In 2020 U.S. business logistics costs dropped four percent to US$1.56 trillion, or 7.4 percent of 2020’s $20.94 trillion U.S. gross domestic product (GDP).
This is a key finding in this year’s State of Logistics Report, “Change of Plans”, produced for CSCMP. It delivers a snapshot of the American economy through the lens of the logistics sector in the overall supply chain.
The pandemic forced many global supply chains to screech to a halt and then start back up, again and again. As a result of a still ongoing pandemic and other disruptions, supply chains are being forced to continuously adapt.
“Logisticians came off the ropes of a bruising 2020 with a new appreciation that while resilience from the capabilities they had built got them through the main disruptive rounds of the pandemic, 2021 is confirming that the ability to change plans and execute under adversity has risen to be the top priority,” said Michael Zimmerman, a partner at Kearney, which produced the report for CSCMP.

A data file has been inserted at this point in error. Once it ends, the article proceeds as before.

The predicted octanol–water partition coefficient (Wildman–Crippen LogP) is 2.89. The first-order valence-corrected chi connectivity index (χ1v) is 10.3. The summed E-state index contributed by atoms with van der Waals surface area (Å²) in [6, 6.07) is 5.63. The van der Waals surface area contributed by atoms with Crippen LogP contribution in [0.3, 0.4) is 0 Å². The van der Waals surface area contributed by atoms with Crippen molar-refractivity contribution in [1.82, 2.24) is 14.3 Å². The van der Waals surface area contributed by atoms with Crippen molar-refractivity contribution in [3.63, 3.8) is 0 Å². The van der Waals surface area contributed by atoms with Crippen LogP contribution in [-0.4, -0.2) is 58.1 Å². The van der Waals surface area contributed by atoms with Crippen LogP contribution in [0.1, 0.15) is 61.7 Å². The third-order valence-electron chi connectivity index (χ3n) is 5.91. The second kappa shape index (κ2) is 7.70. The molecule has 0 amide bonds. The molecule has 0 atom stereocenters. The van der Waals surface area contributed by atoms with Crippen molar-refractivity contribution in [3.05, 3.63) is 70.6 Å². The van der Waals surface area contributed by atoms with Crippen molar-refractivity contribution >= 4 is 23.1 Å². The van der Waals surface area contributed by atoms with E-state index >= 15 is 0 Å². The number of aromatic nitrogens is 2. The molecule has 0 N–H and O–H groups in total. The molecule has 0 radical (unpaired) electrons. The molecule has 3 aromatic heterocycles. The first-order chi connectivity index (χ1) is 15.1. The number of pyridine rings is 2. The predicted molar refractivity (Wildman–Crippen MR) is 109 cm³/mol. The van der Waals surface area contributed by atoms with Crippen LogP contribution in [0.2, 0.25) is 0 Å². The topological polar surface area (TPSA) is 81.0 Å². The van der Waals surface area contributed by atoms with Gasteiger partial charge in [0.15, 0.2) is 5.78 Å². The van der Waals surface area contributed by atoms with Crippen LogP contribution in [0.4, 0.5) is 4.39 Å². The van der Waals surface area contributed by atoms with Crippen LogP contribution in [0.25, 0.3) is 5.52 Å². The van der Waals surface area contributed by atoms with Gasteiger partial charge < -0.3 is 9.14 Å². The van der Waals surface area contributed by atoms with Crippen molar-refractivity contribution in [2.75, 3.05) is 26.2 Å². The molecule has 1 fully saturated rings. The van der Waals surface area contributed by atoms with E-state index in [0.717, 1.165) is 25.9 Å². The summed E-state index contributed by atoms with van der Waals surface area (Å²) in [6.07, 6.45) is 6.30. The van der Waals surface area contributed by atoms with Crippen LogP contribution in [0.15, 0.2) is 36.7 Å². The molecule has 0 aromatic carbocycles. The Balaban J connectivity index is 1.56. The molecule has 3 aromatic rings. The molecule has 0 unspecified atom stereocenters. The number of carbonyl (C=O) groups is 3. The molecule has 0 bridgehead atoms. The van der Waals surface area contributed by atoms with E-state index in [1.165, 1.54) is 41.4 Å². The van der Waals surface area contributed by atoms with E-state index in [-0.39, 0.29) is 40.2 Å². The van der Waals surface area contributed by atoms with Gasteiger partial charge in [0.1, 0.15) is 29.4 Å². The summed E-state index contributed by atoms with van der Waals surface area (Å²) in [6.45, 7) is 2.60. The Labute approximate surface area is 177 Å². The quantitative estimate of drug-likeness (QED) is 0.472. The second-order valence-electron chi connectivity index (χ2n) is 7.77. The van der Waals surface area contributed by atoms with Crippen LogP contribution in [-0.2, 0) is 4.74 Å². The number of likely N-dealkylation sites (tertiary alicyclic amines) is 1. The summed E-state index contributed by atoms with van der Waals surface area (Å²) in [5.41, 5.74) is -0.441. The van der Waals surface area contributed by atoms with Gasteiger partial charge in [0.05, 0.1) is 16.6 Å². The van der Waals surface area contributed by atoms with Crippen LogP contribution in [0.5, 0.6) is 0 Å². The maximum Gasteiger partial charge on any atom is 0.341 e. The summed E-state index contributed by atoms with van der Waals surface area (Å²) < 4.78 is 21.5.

Change will come from the trend of spreading procurement around, and the emphasis on ensuring there are supply options at the expense of lean and optimal. Safety stock is back, and more inventory will need to be carried.
One of the most obvious trends the report cites is e-commerce, which grew by 33 percent to $792 billion, and now represents 14 percent of all retail sales.
Operations managers are responding to the global crisis by adopting more visibility measures. Companies need knowledge to make quick decisions, and the control tower, as an example, serves as an information hub to enable better planning and reacting, the report said.
Sustainability is also becoming more important for the transportation sector. Consumers are considering environmental impacts in their purchasing decisions, while governments are instituting more stringent regulations.
At the same time, trucking rates are volatile and high. The first half of 2021 saw the highest rates the market has ever experienced, according to the report. “Structural and cyclical factors will continue to constrain capacity, so shippers will need to adopt technology as a way to reduce costs through improved efficiency,” the report noted.
The pandemic and capacity crunch in trucking have also affected rail, according to the report. First, the decline in volumes during the height of the pandemic prompted a loss of carload business for the railroads. However, intermodal business has picked up as a result of the conditions in the trucking sector, as shippers look for new alternatives to over the road transport.